Scientists have found ancient fleas from the Jurassic and Cretaceous periods. Some are nearly an inch long — compare to modern fleas that top out around half that size — and the fleas seem to be adapted to biting through the hides of dinosaurs.
In this photo, you can see some kind of fluffy, white specks on the paddle of a cactus. Those are scale insects, microscopic bugs that like to cover themselves in balls of white wax and nibble on prickly pear. You can also see a fingertip smeared in bright red goo. That's what happens when you squish up scale insects. Humans have been doing this for hundreds of years, using the insects' bodies to create a striking, natural dye.
More commonly known as cochineal, the dye turns up in everything from sausage to yogurt. Typically, you'll hear scale insects described as "beetles". They aren't. And that had given me a totally incorrect mental image of what they looked like, so I thought it would be cool to share a couple of Flickr photos that show the insects in their natural habitat — both in their living and, er, more "processed" forms.
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The Kite Patch is the subject of a very successful Indiegogo fundraiser, and holds the promise of a lasting peace between mosquitoes and humans. It bears a compound designed by UC Riverside entomologist Anandasankar Ray that confuses mosquitoes' ability to track and follow concentration gradients of CO2, which is how they locate humans. However, the product couldn't be marketed in the USA without further testing, hence the crowdfunding campaign, which will send thousands of patches to Uganda, where they will be used as part of a wider trial in fighting malaria and other mosquito-borne diseases. The actual nature of the compound is confusing: the Wired article describes it as both "toxic" and "nontoxic" and the crowdfunding FAQ calls it "nontoxic."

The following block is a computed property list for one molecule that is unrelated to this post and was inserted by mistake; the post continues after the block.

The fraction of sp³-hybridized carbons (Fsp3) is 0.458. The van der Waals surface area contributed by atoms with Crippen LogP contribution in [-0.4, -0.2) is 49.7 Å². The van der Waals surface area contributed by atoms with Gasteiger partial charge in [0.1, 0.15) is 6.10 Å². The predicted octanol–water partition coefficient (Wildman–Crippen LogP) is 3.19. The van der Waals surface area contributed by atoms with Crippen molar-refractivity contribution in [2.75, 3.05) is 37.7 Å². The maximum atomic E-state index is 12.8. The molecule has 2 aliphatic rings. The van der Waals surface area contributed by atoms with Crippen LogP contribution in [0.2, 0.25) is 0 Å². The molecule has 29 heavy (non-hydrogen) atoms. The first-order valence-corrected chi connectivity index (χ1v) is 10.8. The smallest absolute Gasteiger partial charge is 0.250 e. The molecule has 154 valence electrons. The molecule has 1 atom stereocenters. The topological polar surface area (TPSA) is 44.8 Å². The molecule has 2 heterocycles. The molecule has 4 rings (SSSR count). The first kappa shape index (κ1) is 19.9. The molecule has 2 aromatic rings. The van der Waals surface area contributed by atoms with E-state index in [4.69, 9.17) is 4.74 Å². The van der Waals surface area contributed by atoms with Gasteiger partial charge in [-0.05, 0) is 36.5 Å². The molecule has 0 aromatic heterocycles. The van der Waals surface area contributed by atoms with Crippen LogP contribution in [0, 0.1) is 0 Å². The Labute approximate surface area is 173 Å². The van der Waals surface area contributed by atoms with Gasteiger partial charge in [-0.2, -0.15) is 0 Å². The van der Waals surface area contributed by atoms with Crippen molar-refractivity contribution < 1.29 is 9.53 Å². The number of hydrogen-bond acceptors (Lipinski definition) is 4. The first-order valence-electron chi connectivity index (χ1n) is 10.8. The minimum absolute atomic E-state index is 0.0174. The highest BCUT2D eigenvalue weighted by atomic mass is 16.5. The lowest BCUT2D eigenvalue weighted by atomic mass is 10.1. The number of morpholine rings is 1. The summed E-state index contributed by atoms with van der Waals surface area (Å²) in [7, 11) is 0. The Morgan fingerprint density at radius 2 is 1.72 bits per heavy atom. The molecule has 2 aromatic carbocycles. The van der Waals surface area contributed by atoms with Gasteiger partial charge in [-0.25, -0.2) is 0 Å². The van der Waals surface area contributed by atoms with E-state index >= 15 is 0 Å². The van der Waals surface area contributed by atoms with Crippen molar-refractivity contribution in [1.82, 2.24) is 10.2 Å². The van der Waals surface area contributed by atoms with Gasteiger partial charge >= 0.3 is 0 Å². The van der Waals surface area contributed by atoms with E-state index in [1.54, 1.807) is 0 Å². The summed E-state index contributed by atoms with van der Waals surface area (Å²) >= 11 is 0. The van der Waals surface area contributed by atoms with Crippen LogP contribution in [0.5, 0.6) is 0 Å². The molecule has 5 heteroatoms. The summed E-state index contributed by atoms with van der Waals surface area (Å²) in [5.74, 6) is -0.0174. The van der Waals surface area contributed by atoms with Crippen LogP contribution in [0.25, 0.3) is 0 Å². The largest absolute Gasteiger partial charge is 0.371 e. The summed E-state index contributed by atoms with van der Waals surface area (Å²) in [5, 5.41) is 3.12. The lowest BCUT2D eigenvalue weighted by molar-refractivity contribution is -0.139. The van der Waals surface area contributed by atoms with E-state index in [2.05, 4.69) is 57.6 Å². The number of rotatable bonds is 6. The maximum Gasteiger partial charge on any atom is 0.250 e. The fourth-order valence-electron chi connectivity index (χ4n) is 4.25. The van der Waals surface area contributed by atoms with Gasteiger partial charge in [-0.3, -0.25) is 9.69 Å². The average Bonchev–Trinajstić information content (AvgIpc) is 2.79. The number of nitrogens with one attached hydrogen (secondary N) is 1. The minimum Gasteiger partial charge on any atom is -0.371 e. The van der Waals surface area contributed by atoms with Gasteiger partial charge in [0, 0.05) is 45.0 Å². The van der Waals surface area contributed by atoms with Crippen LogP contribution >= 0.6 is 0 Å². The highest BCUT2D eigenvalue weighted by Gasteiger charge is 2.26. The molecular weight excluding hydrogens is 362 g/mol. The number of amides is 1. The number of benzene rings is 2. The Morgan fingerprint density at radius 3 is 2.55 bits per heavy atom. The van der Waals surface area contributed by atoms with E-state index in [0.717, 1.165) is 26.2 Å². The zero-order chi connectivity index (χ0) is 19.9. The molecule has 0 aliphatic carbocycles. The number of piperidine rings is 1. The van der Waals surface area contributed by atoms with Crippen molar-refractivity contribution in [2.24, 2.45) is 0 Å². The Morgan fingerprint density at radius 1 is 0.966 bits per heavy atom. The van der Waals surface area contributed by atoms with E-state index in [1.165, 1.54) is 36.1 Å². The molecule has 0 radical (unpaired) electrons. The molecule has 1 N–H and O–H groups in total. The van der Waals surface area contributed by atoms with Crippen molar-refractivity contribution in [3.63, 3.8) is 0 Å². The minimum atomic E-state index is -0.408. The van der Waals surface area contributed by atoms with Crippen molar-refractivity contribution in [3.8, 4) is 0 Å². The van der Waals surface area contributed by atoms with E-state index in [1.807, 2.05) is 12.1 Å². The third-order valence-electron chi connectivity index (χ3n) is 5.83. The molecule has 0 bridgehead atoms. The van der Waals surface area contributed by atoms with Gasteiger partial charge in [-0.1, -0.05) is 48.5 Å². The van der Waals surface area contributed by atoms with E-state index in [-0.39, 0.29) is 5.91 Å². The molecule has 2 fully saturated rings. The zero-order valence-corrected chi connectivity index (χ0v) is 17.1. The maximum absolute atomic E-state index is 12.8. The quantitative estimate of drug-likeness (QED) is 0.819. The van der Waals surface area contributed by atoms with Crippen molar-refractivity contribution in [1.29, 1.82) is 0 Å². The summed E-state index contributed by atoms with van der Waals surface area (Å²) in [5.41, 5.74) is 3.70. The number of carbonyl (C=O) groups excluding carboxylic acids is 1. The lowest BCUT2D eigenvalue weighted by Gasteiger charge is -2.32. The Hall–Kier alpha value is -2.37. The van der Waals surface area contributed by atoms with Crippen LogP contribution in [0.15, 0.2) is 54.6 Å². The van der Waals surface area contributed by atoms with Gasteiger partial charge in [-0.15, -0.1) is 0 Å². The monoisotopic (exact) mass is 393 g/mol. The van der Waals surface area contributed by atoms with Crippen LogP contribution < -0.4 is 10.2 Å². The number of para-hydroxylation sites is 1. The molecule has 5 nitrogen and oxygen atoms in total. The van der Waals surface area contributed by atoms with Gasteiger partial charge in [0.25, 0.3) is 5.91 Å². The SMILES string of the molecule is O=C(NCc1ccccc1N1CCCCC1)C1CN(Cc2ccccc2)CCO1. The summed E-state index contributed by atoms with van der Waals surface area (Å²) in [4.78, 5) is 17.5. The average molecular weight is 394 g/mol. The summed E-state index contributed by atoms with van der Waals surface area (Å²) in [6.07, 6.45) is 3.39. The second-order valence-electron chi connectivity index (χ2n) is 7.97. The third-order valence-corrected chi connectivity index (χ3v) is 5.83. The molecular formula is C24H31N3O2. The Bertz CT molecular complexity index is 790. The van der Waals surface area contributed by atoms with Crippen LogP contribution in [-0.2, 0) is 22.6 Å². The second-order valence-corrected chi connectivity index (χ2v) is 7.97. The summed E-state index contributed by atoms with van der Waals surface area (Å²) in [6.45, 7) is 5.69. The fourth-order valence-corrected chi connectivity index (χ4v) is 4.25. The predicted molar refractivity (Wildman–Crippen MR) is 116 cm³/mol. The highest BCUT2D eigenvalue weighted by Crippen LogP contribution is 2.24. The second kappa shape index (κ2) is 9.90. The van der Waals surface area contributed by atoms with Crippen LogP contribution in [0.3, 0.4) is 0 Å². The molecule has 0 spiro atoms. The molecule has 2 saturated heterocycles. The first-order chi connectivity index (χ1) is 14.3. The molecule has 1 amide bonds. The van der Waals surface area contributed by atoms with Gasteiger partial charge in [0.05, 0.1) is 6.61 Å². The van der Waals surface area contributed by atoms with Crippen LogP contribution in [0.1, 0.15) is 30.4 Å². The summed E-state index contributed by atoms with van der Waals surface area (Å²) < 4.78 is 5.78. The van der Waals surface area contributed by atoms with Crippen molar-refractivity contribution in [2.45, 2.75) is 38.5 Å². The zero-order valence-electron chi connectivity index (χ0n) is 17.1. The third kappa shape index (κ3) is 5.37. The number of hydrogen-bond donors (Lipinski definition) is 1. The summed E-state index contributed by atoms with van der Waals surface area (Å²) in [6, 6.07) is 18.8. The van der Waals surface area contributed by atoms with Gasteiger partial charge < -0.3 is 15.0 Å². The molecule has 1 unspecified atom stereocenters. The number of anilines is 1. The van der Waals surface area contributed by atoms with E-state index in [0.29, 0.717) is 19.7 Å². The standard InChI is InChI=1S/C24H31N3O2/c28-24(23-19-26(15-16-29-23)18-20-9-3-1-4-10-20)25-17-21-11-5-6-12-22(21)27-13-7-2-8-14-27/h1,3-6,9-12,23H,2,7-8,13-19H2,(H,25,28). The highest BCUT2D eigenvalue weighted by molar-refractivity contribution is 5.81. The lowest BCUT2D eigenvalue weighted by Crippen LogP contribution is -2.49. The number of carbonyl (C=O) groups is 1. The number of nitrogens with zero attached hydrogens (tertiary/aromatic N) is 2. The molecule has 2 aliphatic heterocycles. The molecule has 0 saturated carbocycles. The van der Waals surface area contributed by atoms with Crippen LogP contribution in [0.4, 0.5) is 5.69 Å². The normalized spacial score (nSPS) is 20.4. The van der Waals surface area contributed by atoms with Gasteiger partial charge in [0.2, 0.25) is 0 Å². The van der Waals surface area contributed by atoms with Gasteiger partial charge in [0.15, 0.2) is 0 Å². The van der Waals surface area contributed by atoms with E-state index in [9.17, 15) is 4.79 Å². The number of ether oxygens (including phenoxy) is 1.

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Valérie Choumet at Paris's Institut Pasteur anaesthetized a mouse, stuck a microscope in a flap of its skin, and induced a mosquito to bite it. The result is the best footage yet of the weird, flexible, questing mouth of a mosquito, which can bend and twist and fork as it seeks out blood vessels.
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Meet Kyle Kandilian, a 20-year-old University of Michigan-Dearborn student who raises tens of thousands of cockroaches
, in his apartment, for fun and profit. Depending on the species, Kandilian's roaches can be had for as little as a dime a dozen, or as much as $200 for a very special individual bug. He's using the money to help pay for college. — Maggie
Meet Cochliomyia hominivorax
— a delightful insect that manages to me more horrifying that even Mark's favorite Central American friend, the botfly
. How much more horrific? Check out the name. Roughly translated from Latin, "homnivorax" means "eater of man"
. — Maggie
This smashing, insect-embroidered coat is part of the Valentino Fall 2013 couture line.
Valentino fall 2013 couture details
(via Crazy Abalone)